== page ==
A Brief Biography of Vladimir Nabokov
An extremely brief summary of Nabokov's life and the emergence of Lolita
An Interview With Vladimir Nabokov
A brief posthumous interview conducted by August C. Bourré, on November 26th, 2002.
Morality as an Aesthetic Choice
A short exploration of Humbert Humbert's attraction to Dolores Haze as the result of an aesthetic sensibility rather than connected with Western society's moral norms.
Personal Responses to Lolita
A collection of personal responses to Nabokov's novel (although there is only one at present).
Designing Lolita
This essay describes the process of building a website which is scholarly, creative, and respectful of not only Nabokov's book, but also my own aesthetic sensibilities.

Personal Responses to Lolita

I'm on the last 20 pages of Lolita, and once again finding myself in utter amazement and full of love for Nabokov's words. This is the greatest love story ever written.

i could not kill her, of course, as some have thought. you see, I loved her. It was love at first sight, at last sight, at ever and ever sight. (Nabokov, 270)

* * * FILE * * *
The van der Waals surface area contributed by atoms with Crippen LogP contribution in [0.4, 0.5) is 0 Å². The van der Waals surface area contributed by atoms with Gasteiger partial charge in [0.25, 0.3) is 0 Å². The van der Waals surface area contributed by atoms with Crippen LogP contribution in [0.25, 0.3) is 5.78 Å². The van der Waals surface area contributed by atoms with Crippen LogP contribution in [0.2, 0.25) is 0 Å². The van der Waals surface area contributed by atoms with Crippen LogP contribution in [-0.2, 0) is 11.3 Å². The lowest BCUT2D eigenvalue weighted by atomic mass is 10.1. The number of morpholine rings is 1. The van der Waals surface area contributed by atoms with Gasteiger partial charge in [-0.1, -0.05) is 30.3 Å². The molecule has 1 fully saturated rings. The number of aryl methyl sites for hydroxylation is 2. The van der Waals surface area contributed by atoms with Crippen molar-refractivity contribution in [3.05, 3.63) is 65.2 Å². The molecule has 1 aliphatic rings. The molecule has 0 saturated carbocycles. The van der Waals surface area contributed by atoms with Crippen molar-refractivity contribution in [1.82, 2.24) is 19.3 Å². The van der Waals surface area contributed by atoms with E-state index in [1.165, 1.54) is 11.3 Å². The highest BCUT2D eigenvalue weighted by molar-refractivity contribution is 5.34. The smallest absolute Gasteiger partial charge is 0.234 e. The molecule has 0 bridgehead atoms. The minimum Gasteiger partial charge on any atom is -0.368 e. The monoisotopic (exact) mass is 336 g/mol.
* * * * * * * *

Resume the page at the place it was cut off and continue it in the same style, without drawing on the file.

It's cold now. Real cold, chills, winds and all. Now is the time to hold my girl-child hands in fists, and bury my face in my scarf. oh the sweetness, the delightful charring of winter!

[..]even if those eyes of hers would fade to myopic fish, and her nipples swell and crack, and her lovely young velvety delicate delta be tainted and torn—even when I would go mad with tenderness at the mere sight of your dear wan face, at the mere sound of your young raucous young voice, my Lolita. (Nabokov, 278)

Oh Humbert, Humbert!

by: Nikki [Last name removed for reasons of privacy]



Nabokov, Vladimir. Lolita. 1955. New York: Vintage International, 1997. 2nd Edition.